Has your ophthalmologist mentioned anything about problems with your eyelid function or position in the right eye or any problem with the tear drainage system?
It is important to closely evaluate your eye for any problems in this area before starting on medicine or topical therapy.....
Also, I suggest using 100 mg of doxycycline/day for at least 30 days and then, if things improve, trying to go to a low dose, such as 40 mg/day.
she thinks they are swollen or inlarged. I don't see it or feel it. She put me on 20mg. of the doxycycline 2x's a day for 30days and said she read about the low does working just as well and a high dose.
Is she an ophthalmologist (MD/Surgeon) or an optometrist?
optometrist, but i have been to 3 ophtalmologist and gotten different answers
I know that in many States Optometrists are allowed to prescribe oral medication, treat glaucoma and many other things. In my opinion, I do not believe that they have the training to safely do this......that being said, I don't have a problem with using low dose doxycycline to try and treat rosacea. I would, however, give it as one 40 mg dose in the morning on an empty stomach.
While I can understand your frustration at being evaluated by 3 different ophthalmologists and now an optometrist....all giving separate and different advise that is not working I think you should try the home therapy I've discussed (OH NO!! A fourth, and different opinion lol!)
and if it doesn't work, then go see a cornea/external disease specialist. They are the super-experts on your issues.
Does that make sense?
Actually, Dr Susan, on this JustAnswer site, is a Fellowship trained Cornea expert.....you might try requesting her in 3 weeks or so if thing don't work out....that is if you would rather chat with her then see a cornea expert in person.
yes. I saw a cornea specialist and he wanted to operate and replace the cornea . He thinks it is Fuch's dystrophy. He scared me to death...The next dr. said he saw the fuch, but did not think it was bad and would probably be that way for a few yrs before it got worse..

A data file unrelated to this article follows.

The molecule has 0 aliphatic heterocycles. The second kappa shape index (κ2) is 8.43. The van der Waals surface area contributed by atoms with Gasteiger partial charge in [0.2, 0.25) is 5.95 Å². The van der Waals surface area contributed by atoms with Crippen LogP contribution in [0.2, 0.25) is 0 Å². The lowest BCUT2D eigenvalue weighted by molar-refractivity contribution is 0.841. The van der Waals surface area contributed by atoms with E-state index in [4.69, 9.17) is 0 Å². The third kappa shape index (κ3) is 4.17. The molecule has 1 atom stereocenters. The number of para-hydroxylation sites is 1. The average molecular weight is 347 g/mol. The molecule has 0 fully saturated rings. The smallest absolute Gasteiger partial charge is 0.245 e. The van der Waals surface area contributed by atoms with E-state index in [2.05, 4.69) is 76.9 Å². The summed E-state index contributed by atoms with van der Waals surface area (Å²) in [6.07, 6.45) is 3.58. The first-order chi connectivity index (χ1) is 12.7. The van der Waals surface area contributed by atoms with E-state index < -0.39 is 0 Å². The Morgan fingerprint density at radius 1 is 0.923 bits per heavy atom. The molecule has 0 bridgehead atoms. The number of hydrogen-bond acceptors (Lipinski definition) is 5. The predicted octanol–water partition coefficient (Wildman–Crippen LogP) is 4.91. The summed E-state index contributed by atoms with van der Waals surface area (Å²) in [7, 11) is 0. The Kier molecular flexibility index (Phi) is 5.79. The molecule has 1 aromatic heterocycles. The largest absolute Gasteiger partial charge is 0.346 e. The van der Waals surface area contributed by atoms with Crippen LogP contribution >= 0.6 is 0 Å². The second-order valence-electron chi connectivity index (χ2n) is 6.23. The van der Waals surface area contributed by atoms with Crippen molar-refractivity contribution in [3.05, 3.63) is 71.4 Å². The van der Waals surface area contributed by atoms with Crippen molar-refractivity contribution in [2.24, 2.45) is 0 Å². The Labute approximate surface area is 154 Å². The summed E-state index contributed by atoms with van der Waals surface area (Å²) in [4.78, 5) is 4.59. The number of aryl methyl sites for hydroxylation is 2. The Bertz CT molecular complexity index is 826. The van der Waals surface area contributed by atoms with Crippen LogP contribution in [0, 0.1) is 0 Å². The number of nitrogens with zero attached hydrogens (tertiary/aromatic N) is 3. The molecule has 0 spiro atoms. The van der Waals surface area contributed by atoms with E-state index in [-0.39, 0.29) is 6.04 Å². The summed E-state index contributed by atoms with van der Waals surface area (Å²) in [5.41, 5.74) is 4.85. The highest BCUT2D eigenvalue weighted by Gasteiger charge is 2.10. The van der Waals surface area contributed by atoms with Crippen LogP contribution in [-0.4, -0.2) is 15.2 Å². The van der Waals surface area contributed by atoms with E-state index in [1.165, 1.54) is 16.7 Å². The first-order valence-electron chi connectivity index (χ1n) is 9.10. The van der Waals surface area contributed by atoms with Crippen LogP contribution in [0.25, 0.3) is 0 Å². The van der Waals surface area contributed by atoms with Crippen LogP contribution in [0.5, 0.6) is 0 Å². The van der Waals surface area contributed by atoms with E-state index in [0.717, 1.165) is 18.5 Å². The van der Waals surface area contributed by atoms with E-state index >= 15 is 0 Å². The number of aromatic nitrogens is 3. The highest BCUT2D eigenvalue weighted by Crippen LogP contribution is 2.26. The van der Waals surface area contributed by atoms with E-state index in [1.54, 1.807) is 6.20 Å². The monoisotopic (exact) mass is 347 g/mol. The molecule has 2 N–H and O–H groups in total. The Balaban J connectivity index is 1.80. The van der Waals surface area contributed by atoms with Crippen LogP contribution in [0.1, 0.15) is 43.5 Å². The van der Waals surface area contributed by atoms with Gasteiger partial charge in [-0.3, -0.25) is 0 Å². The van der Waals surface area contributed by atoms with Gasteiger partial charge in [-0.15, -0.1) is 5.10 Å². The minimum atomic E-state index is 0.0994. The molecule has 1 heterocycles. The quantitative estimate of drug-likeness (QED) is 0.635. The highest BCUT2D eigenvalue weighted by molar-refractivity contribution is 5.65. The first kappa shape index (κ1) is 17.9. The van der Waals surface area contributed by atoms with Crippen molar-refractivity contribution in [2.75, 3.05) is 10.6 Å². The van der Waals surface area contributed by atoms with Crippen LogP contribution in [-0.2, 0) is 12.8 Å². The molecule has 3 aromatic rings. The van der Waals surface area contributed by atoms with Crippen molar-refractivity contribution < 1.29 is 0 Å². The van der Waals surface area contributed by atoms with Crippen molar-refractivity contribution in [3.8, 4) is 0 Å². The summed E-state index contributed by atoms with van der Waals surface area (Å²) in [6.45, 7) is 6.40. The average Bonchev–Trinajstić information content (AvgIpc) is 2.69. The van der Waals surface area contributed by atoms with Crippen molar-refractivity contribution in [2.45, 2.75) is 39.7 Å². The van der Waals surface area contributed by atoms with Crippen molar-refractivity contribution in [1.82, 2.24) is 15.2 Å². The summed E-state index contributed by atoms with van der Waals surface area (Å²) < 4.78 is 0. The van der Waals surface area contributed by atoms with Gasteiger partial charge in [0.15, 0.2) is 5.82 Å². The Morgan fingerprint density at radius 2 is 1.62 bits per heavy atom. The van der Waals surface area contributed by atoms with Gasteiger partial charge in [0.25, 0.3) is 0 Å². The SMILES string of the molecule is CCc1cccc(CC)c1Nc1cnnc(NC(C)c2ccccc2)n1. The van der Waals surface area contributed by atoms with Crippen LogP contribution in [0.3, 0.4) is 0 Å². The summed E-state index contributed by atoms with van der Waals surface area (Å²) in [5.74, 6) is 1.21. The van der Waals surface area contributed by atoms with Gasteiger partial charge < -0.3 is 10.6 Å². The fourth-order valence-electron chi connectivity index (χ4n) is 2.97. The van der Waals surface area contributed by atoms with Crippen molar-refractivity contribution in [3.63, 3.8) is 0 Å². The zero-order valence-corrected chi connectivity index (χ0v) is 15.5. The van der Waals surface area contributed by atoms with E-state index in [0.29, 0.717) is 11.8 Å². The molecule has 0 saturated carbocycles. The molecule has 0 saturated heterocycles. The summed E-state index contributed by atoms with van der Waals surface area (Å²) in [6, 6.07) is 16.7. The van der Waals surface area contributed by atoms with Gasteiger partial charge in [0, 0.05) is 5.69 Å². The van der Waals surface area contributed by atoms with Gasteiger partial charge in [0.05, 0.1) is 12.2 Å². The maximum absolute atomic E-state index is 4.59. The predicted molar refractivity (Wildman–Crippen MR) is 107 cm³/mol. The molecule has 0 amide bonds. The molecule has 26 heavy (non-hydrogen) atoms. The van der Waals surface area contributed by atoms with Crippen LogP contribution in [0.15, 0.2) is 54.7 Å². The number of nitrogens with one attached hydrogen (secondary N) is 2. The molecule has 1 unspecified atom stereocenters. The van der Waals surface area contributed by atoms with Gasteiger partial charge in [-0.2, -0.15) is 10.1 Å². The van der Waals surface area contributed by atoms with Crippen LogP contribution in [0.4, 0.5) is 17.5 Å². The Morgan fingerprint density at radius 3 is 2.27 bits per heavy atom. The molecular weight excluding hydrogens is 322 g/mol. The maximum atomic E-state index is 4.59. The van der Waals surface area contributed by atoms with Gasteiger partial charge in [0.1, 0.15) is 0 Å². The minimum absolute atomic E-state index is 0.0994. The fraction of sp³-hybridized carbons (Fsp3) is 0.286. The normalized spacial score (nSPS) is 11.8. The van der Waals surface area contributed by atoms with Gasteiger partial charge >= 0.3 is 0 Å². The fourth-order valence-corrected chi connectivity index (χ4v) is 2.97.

Ok. that is an entirely different beast. Your tearing may be due to corneal decompensation/bullous keratopathy.
The medical management of that condition is completely different from what you are doing.....and is way beyond the ability/training of an optometrist to deal with.
Fuchs will, in time, get worse. Decompensation can be sped up with eye surgery (cataract removal etc) and other ocular issues. It does tend to respond very well to surgery, either a full thickness corneal transplant (PK) or replacement of the endothelial cells (DSEK). If you are unable to do the things you like to do --such as read-- then it may be time for you to meet again with a cornea specialist you like and trust and see what options are available for you.
It would be very unlikely that a general ophthalmologist, and unheard of that a cornea specialist, would make a mistake in diagnosing a condition suchs as Fuchs corneal dystrophy.
But 2 drs. have said he is premature in his ideas
Well then, you should try some sodium chloride eyedrops, 4 to 6x/day, and maybe gently "drying" your eye with a hair drier on very low held about 18 inches from your eye in the mornings....sounds crazy, but it works sometimes :)